I was born in the era of colour movies in the cinema, and black and white ones on the television at home. Nobody owned a VCR because video tape hadn’t been commercialised – leg alone PVR’s! My earliest movie memories are all “Cowboy and Indian” movies with actors like The Duke.
Then on a trip to visit my cousins we went and watched Grease at the cinema. It is the first movie I remember seeing at the cinema and it stayed with me for a very long time. A close second was Spielburg’s ET, because it was the first movie I recall seeing at a drive-in (remember those? 😉 )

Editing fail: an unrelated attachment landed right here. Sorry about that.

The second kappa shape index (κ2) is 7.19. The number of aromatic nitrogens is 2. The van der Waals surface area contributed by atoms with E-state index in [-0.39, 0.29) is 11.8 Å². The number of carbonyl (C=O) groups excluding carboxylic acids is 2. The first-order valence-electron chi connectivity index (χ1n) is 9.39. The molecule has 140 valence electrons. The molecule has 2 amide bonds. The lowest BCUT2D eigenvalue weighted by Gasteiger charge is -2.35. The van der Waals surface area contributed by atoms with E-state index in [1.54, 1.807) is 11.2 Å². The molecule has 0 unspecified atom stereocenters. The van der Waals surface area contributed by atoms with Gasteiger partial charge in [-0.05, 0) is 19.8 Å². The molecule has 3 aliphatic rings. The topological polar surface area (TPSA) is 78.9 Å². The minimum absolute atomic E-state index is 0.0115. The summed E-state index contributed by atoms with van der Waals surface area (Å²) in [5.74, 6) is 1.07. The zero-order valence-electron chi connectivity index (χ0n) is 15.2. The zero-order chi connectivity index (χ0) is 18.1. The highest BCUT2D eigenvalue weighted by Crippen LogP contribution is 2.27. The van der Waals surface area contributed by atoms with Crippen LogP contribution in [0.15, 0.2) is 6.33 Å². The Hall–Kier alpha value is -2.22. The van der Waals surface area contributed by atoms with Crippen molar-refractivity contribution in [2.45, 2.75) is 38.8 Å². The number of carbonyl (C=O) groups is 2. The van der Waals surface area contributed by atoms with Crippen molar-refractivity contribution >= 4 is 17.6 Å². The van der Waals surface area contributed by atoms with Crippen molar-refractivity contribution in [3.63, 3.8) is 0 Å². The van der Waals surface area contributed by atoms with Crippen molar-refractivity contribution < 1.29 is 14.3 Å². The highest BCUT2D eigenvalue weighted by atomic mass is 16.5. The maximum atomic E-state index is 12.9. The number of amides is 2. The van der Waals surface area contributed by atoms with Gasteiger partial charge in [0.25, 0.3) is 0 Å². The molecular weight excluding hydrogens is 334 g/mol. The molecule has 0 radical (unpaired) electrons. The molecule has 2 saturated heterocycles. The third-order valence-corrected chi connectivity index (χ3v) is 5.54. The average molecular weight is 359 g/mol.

For a while I was a very big fan of Star Wars, mainly Episode IV: A New Hope. However the release of the second (prequel) trilogy has taken the shine off the series for me.
I loved The Matrix series, along with Lord of the Rings, and I am very much looking forward to The Hobbit (which – gasp! – I have never read!)
However, right now, my favorite movies would be the Bourne series. Including the most recent one! If you have not yet seen it, you should.
I have written quite a bit of my opinion and the life of my kids here at WordPress. I have been thinking for a little while that I should take some time to document my memories, as fragmented as they are, and some stories from my own parents, uncles, aunties and cousins, because so many things from my own life are so totally different to the current experience.
My own lifetime has spanned from the very early 1970’s through so far to the twenny-teens. Five decades and beyond. Life has changed, just a little bit.